4 August 2011
Whether it is a matter of pots and kettles or specks and moats, the Washington Times yesterday featured a vituperative article about the likelihood of former Illinois Governor Blagojevich, convicted on numerous corruption charges, avoiding a substantial prison sentence. The Washington Times, owned by News International, has not been a champion of imprisonment for staff on its UK sister paper, responsible for gathering stories through deceit and phone hacking.
Although Blagojevich could be jailed for up to 300 years, the probability is a sentence of fewer than 10 years. Described as the poster boy for everything that is wrong with politics in the United States, the suggestion is that his ‘raping, pillaging, and plundering of public trust’ makes him totally unfit to hold public office.
In what must be unintended irony, the claim is that political scoundrels should get the maximum sentence for any crime they commit; they should be held to the highest standards of conduct and the highest levels of justice. There should be no mitigating circumstances for political corruption. Bernie Madoff is destined to eternal life in prison. He conned people who should have known better. But, he did not violate the public trust. With a lack of charity characteristic of campaigning journalism, the article advocates “no pity, no mercy, and no humanity.”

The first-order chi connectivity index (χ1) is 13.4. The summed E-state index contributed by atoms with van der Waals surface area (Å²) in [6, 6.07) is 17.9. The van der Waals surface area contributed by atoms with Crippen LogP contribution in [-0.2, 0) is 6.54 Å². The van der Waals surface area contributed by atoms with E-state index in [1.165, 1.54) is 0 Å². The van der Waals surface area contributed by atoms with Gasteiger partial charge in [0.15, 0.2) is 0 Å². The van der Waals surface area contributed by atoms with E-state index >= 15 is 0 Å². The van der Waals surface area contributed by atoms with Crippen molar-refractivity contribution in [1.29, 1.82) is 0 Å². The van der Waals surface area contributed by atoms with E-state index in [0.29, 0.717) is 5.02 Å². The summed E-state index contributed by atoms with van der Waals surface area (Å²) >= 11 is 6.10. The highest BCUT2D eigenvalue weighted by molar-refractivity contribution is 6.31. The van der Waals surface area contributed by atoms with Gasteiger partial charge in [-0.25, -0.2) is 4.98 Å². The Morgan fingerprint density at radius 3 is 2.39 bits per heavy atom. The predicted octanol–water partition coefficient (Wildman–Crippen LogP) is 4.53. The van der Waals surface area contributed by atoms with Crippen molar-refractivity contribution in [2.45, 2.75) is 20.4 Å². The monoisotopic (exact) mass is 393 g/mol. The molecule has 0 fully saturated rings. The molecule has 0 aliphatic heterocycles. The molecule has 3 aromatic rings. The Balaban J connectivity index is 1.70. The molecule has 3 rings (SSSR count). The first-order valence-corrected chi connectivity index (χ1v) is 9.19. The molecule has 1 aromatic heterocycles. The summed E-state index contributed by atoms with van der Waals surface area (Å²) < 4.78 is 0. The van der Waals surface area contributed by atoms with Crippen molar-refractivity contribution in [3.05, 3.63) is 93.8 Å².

Should a State servant adopt that attitude? What is the fair, impartial, responsible and trustworthy response to an opportunist, purportedly motivated by the common good, but actually the antithesis of the spirit of service? How do you treat a renegade who rejects your code of conduct?
A focus on the right way too readily leads to righteousness. This week’s Ethics Newsline suggested a way out of this “ethics trap” – of moralising and assertions of rectitude. “Genuine ethics requires humility and grace as much as honesty and responsibility. Standing for truth counts for a lot, but so does listening for truth.”
A sense of proportion and recognition that we all have feet of clay is a good start. But integrity and transparency are needed to make a difference. They are the essence of the rule of law, respect for the democratic process and the spirit of service. And that is what good government is all about.